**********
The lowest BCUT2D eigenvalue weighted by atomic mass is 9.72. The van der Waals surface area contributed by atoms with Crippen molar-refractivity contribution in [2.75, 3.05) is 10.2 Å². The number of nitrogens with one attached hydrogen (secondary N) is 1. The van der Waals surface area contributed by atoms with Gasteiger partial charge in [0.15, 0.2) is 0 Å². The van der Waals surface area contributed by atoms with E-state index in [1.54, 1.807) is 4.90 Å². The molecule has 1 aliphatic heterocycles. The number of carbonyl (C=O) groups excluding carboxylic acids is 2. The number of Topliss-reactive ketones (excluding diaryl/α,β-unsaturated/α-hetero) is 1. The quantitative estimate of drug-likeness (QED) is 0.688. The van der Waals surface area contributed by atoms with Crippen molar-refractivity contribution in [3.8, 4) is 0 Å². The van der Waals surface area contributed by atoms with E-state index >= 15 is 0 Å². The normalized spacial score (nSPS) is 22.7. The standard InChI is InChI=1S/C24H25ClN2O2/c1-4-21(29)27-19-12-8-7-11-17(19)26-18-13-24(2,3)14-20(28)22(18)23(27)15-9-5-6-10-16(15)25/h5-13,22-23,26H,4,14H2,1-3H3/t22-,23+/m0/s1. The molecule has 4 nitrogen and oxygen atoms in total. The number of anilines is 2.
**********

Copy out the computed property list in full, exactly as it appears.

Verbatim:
The lowest BCUT2D eigenvalue weighted by atomic mass is 9.72. The van der Waals surface area contributed by atoms with Crippen molar-refractivity contribution in [2.75, 3.05) is 10.2 Å². The number of nitrogens with one attached hydrogen (secondary N) is 1. The van der Waals surface area contributed by atoms with Gasteiger partial charge in [0.15, 0.2) is 0 Å². The van der Waals surface area contributed by atoms with E-state index in [1.54, 1.807) is 4.90 Å². The molecule has 1 aliphatic heterocycles. The number of carbonyl (C=O) groups excluding carboxylic acids is 2. The number of Topliss-reactive ketones (excluding diaryl/α,β-unsaturated/α-hetero) is 1. The quantitative estimate of drug-likeness (QED) is 0.688. The van der Waals surface area contributed by atoms with Crippen molar-refractivity contribution in [3.8, 4) is 0 Å². The van der Waals surface area contributed by atoms with E-state index >= 15 is 0 Å². The normalized spacial score (nSPS) is 22.7. The standard InChI is InChI=1S/C24H25ClN2O2/c1-4-21(29)27-19-12-8-7-11-17(19)26-18-13-24(2,3)14-20(28)22(18)23(27)15-9-5-6-10-16(15)25/h5-13,22-23,26H,4,14H2,1-3H3/t22-,23+/m0/s1. The molecule has 4 nitrogen and oxygen atoms in total. The number of anilines is 2.